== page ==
Curiosity equates to motivation.  Motivation equates to making things happen on your own terms—not the boss, the department, or the company.

I’ve learned this perspective over time and through experience.  I observe people across the entire spectrum of curiosity and motivation.  Re-framing to putting things on your own terms, and taking control of your own motivation and curiosity can not only lead to a happier work life, but one that has a higher potential of success and satisfaction.

Bloom Where You Are Planted

My mother said this often and had incredible resiliency coupled with an unwavering focus both on moving forward and not dwelling on the past.  In fact, if something bad happened to you, she’d give you license to be upset for 24 hours, and then, in her mind, you should be ready to “move on”.  She was very consistent in her approach, whether it was dealing with one of her seven children, or the cancer she died from 16 years ago.

These traits are somewhat unique from my own self observations and those of other people.  Mom had the perspective that bad things will happen to good people, but it was more about what you did about it than commiserating about why.  My college friend Bob Bell was injured when we were freshman and became paralyzed.  He ended up writing a great book on the topic, and I remember someone in an interview asking him “Why do you think this happened to you?”  His response: “Why the F* not me?”

At work, many of us have been through some significant challenges with reductions in the workforce.  These initially are devastating –I know personally—and leaving on someone else’s terms is devastating.  I remember one leader lucky enough to leave before “the date” saying that leaving on his own terms was the most difficult decision he’s ever made.  At least he was in control, and I remember questioning and being angry about his use of the word “difficult”.

Difficult is having to tell your family you’ve lost your job–leaving them speechless–except the 9 year-old who asks if you are going to lose your house.

Others, in organizations that have provided job stability for decades, do not even have context that employment is fragile for many of us.  To some of those folks, getting reorganized into something they don’t want to do—and keeping a job—is like the end of the world.  To them, laid off people would say, “at least you still have a job.”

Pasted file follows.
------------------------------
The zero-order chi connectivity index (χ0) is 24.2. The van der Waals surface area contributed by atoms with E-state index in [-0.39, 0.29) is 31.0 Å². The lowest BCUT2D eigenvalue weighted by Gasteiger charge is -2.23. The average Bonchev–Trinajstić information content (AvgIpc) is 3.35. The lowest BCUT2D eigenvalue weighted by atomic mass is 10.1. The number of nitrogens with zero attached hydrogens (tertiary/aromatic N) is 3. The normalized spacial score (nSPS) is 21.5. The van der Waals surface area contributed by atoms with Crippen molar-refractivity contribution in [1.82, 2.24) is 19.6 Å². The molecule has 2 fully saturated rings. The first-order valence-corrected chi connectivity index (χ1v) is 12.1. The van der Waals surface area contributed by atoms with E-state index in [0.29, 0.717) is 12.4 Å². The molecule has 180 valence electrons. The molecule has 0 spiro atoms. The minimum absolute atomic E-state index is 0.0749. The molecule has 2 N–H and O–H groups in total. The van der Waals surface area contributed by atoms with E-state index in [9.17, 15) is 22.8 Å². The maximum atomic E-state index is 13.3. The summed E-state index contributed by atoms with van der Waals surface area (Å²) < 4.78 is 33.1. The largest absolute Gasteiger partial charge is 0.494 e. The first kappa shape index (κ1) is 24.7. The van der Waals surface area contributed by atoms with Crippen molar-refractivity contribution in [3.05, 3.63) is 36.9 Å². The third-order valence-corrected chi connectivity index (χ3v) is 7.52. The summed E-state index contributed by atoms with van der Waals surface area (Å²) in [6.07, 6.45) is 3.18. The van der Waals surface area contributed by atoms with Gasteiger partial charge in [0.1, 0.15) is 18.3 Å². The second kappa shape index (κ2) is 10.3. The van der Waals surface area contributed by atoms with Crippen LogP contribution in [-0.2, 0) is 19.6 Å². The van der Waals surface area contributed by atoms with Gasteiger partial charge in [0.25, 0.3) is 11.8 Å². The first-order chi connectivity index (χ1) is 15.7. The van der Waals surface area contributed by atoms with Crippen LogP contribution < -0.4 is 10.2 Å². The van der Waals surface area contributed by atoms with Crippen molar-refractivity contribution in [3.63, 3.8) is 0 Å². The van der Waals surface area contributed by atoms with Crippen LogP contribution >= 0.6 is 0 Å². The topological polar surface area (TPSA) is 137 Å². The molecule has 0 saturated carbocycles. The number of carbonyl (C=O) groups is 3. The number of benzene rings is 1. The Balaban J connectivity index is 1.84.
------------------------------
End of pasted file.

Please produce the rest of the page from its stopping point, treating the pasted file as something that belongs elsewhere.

Each of us has our own context and perspective about a given situation.  But in all contexts, it’s about adapting, overcoming, and making the next steps be on your own terms.  Simply put, moving on.

When we experience some difficultly, whether it is a layoff or a reorganization, fundamentally we all still need to decide for how long we want to analyze and dwell.  Mom would apply the 24 hour rule and recommend that we get on with it and ground ourselves in the reality that this is where we are planted–right, wrong, or indifferent.

What holds us back?

Well, blooming forces us to take action and be creative, which is hard and scary.    It forces us to eliminate excuses and complaints, which makes us vulnerable.  It forces us to reach out to our networks and ask for help, which can be embarrassing.

Someone close to me lost their job about a year ago.  Just recently he accepted a position to teach a college course, something he likely would have never have had the chance to do without the job loss.  He told me that was the best news he’d heard in 52 weeks, and was always something he wanted to do.

Me?  I can’t believe that 9 months later, I’m in my dream job.  It took a lot of support and help to get here.  To those that supported me, I’m forever grateful, for all of it–the phone conversations, the text messages, the coffees, the lunches, the LinkedIn messages, and the hugs.  I’ve vowed to help anyone I can—day or night—who needs help with job transition and networking.

Mom, I’ve “moved on”.

Seeds can be planted and flowers can bloom in the least expected places.  Bloom where you are planted—you are in control, it just sometimes doesn’t feel that way initially.  But you are.

What is the Business Problem You Are Trying to Solve?

business problem

A friend of mine was telling me a story about how he had a project that had $100,000 left in its budget.  He and his team wanted to use it up, since the norm was if you didn’t use it, your budget would be cut by that amount the next year.

Sound familiar?

I asked what they wanted to spend the money on.  He said, “USB video cameras.”

Then, I asked, “why?”

“Because we’ve rolled out a video capability to the company.”